Q: With six published collections and numerous chapbooks under your belt, how do you feel your work has progressed? Where do you see your work headed?

A: I definitely feel that I have a much wider lens and I don’t take myself as seriously. Not that I don’t take my work seriously, I’m just no longer that brooding, angst-ridden young poet. I can approach my work with a sense of humor and move past my own ego. The Chilean poet Nicanor Parra said, “it’s when you lose your sense of humor that you begin to reach for your pistol”. As a result, I think my work is more expansive, much deeper and hopefully more accessible.

I’ve done a lot more collaborative writing in the last few years which has included quite a bit of visual stuff. That has really opened a lot of doors for me and given me confidence to experiment more. Now, when I write, I feel like I’m creating community, I’m not writing in a vacuum. I hope I’m headed in the right direction!

Q: What kinds of collaborations have you been engaged in?

A: Prior to the pandemic, Jim Smith, Nicholas Power and I would try and get together about every 2 months or so and spend the afternoon writing together. We would use found material in both English and other languages (print, sound, visual) as a starting point and just go from there.

Most recently, Gary Barwin and I worked on a collaborative poem, duck eats yeast, quacks, explodes; man loses eye that turned into a book which Guernica is publishing in 2022. It was so much fun to work on and it took me on a wild literary journey.

Here is a short synopsis of the book:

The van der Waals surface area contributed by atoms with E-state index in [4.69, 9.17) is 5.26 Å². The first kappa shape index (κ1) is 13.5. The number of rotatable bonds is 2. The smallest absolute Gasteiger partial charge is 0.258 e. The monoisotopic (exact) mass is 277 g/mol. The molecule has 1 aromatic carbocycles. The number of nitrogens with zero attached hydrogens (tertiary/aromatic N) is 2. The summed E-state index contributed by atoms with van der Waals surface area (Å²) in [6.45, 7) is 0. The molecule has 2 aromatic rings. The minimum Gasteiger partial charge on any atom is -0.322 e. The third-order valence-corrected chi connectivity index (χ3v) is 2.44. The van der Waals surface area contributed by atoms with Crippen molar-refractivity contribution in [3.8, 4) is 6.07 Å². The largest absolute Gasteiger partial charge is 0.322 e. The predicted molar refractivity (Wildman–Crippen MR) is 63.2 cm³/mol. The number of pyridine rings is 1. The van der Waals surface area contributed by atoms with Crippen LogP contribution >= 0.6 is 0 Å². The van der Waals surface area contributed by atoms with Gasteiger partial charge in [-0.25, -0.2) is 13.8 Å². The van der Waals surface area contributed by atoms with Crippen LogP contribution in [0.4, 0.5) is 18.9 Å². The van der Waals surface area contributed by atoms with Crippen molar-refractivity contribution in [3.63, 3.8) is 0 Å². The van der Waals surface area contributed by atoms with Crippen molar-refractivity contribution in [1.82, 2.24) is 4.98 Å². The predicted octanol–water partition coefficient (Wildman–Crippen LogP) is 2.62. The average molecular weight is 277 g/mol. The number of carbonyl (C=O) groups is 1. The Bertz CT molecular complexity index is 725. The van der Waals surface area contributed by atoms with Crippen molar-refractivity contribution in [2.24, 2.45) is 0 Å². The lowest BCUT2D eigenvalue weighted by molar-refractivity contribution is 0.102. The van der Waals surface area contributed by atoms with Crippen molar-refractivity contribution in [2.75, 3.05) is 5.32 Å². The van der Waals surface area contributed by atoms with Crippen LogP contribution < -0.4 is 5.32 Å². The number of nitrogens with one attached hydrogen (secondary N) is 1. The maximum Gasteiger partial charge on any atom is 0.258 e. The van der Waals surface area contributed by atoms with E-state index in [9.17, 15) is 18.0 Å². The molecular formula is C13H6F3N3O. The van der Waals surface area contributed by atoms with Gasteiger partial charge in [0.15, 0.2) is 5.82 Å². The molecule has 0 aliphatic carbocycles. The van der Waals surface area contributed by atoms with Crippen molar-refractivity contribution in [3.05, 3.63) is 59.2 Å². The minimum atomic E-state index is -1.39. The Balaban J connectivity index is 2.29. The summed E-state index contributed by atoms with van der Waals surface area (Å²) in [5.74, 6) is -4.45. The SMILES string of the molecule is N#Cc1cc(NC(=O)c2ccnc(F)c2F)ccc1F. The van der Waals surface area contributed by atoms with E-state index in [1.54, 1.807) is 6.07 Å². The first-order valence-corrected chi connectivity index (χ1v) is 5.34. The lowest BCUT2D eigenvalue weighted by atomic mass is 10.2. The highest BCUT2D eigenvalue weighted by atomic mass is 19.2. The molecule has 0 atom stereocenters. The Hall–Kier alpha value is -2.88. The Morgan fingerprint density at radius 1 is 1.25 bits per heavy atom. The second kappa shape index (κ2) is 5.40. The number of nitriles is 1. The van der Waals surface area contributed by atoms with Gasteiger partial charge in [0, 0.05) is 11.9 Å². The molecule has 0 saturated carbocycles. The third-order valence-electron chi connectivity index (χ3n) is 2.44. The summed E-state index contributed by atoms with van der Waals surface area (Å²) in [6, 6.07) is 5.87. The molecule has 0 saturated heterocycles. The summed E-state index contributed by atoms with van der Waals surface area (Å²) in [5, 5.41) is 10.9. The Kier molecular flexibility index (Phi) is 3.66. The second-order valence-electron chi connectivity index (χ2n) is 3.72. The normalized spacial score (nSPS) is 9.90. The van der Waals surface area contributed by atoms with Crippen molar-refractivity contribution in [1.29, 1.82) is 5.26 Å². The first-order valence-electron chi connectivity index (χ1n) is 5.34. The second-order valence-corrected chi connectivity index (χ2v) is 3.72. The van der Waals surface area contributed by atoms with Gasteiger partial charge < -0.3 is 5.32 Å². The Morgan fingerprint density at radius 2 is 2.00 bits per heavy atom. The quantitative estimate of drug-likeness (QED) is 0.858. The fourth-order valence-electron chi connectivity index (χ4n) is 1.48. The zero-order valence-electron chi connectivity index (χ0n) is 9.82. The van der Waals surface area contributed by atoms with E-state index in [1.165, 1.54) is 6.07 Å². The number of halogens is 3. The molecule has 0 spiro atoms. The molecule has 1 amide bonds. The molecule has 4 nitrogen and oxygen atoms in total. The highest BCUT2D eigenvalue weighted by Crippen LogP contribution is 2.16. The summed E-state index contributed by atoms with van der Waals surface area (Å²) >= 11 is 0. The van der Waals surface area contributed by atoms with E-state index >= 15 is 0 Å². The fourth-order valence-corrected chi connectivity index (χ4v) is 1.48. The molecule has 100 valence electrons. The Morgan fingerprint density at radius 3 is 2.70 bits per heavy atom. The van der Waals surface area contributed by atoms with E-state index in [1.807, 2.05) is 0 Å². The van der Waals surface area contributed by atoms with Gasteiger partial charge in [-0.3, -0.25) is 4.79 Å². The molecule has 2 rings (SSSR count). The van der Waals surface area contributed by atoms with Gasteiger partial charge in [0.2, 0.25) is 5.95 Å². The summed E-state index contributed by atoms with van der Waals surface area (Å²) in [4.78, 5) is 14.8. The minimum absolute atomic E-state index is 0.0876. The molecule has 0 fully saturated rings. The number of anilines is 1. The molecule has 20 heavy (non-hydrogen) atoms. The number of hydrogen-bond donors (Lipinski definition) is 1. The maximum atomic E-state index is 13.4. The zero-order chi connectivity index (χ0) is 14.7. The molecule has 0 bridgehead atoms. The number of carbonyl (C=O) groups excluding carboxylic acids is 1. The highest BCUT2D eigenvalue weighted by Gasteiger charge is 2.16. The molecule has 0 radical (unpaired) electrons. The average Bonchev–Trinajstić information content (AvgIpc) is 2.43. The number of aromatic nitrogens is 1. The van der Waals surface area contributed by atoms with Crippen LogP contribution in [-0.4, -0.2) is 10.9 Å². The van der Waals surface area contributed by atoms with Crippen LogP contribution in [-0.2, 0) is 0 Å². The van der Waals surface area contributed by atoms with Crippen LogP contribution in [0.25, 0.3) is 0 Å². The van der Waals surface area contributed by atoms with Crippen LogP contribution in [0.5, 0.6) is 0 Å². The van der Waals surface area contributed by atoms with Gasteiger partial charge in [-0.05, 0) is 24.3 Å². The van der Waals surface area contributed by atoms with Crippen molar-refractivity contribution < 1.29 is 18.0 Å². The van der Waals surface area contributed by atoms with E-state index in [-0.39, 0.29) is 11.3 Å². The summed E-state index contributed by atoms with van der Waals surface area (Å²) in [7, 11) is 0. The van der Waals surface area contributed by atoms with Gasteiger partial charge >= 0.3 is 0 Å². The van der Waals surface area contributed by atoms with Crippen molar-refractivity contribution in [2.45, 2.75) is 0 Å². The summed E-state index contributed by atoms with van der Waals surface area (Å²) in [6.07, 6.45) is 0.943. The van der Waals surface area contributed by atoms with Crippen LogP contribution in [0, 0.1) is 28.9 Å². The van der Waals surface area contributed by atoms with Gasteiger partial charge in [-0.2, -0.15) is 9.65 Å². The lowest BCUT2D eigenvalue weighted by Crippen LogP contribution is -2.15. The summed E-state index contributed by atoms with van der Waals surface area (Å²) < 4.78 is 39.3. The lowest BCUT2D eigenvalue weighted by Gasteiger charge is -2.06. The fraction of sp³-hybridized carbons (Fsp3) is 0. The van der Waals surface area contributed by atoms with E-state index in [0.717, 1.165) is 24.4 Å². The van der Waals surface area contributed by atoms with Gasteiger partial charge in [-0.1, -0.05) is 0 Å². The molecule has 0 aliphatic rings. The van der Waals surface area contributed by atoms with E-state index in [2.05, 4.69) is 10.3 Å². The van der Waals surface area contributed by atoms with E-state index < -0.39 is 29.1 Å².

“duck eats yeast, quacks, explodes; man loses eye is a book that traverses the 'big' questions through literary shenanigans, exploding ducks and mathematical equations. It celebrates the strange and surprising beauty of language and thinking”.
Q: You referenced this a bit earlier, but how has your collaborative work affected the ways in which you approach your solo work?

A: There is definitely a lot less self-doubt. A shift occurs when you let in other voices, boundaries are expanded, you start to work across differences in language, vocabulary, and theme and that extends to solo writing. There is always that sense that I am part of something bigger and that is very comforting.

Q: Finally, who do you read to reenergize your own work? What particular works can’t you help but return to?

A: I go through different phases. Currently I am reading Marieke Lucas Rujneveld, Ocean Vuong, Joy Harjo and Juan Felipe Herrera. I always return to Charles Olson, Charles Simic and Octavio Paz.

1 comment:

  1. " The big themes, if you want to call them that, are always there, in your subconscious, and even though you begin with a line about a magnolia tree or your son’s broken clavicle, that’s not what the poem is ultimately about, that’s not where you end up." Cdn't agree more heartily. Good to see someone 'return[ing] to Charles Olson....' We cd use a lil' more of that!